Given that many of my patients have both mold and Lyme, which do we treat first?  I almost always start with treating the mold toxicity for several reasons. First, clinical experience has shown that most of these patients make very little progress treating the Lyme component until the mold has been addressed. Second, often what looks like Lyme or Bartonella on original presentation disappears when the mold has been successfully treated, obviating the need for extensive antibiotic treatment. Third, treatment for mold is less invasive and less intrusive to the body; treating with antifungal materials does not alter the delicate intestinal biome that way antibiotics can, so that sensitive or toxic patients can begin their treatments in a way that they couldn’t if they had to take antibiotics.

At the risk of offending many health care practitioners who utilize alternative diagnostic approaches, including ART, kinesiology, and electrodermal technologies: while the information obtained in this way can be useful, I find that relying on these approaches as the sole method for determining what needs to be treated primarily does not always work well. I want to emphasize that we need to use our critical thinking skills to review the patient’s symptoms and ask, again, that all important question: Does this diagnosis fit the patient’s symptoms? Regardless of how one arrives at a starting point, that question must be paramount here. If a kinesiological approach suggests a primary viral etiology, does that explain all, or most of my patient’s symptoms?  If not, please use your god given gifts of listening and perception to put things together in a way that makes (common) sense.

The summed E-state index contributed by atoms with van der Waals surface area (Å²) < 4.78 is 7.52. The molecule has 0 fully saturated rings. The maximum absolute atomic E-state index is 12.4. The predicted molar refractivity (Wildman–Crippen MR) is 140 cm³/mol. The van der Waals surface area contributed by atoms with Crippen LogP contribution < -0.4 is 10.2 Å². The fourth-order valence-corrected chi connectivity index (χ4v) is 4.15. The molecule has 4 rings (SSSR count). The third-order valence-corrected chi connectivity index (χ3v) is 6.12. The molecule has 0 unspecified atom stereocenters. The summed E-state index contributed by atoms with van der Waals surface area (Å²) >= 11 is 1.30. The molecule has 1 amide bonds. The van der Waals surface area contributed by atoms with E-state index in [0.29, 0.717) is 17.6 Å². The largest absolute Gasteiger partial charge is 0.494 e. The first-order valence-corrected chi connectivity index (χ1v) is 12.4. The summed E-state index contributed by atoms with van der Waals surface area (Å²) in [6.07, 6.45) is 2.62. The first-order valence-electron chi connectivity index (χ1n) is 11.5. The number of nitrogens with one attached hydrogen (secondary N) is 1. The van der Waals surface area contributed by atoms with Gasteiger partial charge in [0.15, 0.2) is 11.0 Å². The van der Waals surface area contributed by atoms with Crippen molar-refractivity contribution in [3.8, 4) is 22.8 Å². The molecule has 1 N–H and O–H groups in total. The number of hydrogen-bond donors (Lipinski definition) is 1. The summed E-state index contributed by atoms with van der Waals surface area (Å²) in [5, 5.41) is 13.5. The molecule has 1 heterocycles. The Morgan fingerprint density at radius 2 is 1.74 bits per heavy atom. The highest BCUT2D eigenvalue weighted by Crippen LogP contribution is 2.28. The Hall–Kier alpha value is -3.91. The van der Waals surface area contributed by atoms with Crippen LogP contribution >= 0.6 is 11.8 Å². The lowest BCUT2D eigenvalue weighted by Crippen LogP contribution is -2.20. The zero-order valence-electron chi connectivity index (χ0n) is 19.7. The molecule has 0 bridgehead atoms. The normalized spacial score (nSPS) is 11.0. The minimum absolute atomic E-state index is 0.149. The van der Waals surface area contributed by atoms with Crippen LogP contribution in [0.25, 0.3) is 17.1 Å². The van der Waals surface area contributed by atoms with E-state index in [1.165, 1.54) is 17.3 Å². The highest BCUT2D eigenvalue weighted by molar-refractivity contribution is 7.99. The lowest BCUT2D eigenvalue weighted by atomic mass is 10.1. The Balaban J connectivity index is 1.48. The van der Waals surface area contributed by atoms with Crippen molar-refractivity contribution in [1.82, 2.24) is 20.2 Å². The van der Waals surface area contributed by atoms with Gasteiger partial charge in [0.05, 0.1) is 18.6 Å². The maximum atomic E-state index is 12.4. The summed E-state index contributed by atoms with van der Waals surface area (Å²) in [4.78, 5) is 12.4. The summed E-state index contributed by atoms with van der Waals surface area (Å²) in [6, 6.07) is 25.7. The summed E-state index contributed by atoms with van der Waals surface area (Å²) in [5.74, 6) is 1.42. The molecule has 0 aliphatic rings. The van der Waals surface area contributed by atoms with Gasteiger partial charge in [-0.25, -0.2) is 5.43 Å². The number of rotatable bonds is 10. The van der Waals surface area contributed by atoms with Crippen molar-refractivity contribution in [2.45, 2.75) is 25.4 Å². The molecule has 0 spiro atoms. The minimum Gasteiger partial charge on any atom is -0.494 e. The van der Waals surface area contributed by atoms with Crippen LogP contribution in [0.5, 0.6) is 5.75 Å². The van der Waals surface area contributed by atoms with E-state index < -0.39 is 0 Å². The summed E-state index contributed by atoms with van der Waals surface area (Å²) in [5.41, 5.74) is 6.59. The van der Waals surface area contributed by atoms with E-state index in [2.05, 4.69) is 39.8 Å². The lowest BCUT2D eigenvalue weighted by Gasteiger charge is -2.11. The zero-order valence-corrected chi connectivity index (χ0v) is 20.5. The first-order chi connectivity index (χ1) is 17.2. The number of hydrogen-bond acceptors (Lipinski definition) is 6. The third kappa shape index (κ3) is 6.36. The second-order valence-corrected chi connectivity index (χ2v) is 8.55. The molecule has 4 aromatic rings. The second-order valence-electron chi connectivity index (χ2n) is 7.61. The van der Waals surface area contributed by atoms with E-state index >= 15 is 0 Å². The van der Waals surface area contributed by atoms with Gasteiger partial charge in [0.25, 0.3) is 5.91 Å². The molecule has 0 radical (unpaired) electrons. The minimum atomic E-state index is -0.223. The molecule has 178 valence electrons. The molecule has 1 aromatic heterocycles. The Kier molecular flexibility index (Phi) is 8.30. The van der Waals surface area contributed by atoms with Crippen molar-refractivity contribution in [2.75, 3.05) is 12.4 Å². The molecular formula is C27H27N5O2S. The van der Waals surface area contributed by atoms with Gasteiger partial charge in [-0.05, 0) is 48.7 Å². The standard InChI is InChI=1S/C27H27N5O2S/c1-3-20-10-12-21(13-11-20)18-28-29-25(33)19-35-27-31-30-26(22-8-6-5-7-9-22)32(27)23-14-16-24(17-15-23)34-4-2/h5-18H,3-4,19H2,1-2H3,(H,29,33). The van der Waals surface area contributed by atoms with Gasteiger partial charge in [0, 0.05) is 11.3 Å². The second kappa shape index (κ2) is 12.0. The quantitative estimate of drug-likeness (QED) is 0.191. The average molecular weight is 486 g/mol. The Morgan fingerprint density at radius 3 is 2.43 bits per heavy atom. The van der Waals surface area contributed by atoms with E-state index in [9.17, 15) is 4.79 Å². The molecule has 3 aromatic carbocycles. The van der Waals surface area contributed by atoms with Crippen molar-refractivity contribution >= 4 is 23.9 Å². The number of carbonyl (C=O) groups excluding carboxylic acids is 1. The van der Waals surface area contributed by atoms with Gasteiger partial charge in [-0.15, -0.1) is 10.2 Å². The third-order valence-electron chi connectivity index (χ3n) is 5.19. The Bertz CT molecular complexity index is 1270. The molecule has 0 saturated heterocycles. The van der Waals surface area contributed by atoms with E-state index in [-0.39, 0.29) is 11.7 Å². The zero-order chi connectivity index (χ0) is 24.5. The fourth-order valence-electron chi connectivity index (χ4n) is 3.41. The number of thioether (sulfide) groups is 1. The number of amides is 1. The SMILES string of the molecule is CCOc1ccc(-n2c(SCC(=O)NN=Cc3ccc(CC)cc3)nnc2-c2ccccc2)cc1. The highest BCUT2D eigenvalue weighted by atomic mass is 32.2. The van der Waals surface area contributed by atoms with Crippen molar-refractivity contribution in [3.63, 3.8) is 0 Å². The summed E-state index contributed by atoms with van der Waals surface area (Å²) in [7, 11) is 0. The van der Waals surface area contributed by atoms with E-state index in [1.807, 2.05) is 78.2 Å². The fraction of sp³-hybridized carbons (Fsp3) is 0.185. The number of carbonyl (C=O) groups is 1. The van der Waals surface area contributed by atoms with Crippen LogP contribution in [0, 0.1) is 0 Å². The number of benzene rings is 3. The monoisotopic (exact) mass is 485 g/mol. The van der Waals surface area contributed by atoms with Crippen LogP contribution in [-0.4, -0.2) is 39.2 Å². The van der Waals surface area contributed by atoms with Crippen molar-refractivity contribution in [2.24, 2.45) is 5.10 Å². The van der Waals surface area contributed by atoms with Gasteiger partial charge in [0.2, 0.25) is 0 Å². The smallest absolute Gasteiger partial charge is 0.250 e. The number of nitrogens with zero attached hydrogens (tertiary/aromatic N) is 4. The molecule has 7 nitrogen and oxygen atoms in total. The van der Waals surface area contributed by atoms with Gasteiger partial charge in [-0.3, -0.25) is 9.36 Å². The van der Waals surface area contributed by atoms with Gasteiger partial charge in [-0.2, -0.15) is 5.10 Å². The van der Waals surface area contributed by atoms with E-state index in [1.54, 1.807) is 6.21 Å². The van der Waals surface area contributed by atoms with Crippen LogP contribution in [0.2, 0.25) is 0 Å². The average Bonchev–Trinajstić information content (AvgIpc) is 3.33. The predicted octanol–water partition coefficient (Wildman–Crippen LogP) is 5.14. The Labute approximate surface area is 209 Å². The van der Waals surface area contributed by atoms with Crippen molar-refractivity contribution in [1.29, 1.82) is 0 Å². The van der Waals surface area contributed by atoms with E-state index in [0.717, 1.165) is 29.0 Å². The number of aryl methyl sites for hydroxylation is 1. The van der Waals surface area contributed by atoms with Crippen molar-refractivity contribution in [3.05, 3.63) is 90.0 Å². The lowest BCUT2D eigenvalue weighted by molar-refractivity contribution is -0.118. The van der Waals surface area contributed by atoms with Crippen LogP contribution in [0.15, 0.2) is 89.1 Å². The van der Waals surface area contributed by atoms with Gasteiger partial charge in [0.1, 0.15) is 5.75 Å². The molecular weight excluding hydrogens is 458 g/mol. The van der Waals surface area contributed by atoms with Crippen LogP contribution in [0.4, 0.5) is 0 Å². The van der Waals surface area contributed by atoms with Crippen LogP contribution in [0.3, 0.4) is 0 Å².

To this end, I am delighted to announce the formation of ISEAI (please see below). I am honored to have been invited to join the Board of this new organization, which is striving to do exactly what I am describing in my discussion, above: teaching health care providers to apply the latest research, best accepted thinking and methods to help patients with complex medical problems.



We are pleased to announce the foundation of the International Society of Environmentally Acquired Illness (ISEAI), a nonprofit professional medical society for clinical and environmental professionals, researchers and advocates in the field of environmentally acquired illnesses.

ISEAI was created as a collaborative organization to raise awareness of the underlying causes of environmentally acquired inflammatory illnesses, (e.g. CIRS), serve as an open and respectful forum for the exchange of scientific and clinical information, and advance the knowledge of environmentally acquired inflammatory illness as a new discipline of medicine. Our goals include conferences that promote the cross-pollination of ideas among different disciplines, a certification program that will train providers to diagnose and treat environmental illnesses through the use of critical thinking, research initiatives that are free of bias or conflict of interest, and a peer-reviewed journal. To learn more about ISEAI or to join us, please find us on Facebook (search for ISEAI nonprofit page), or go to after November 1st, 2017.


Sonia Rapaport, MD

President, ISEAI


Mary Ackerley, MD

Vice President, ISEAI


Keith Berndtson, MD

Treasurer, ISEAI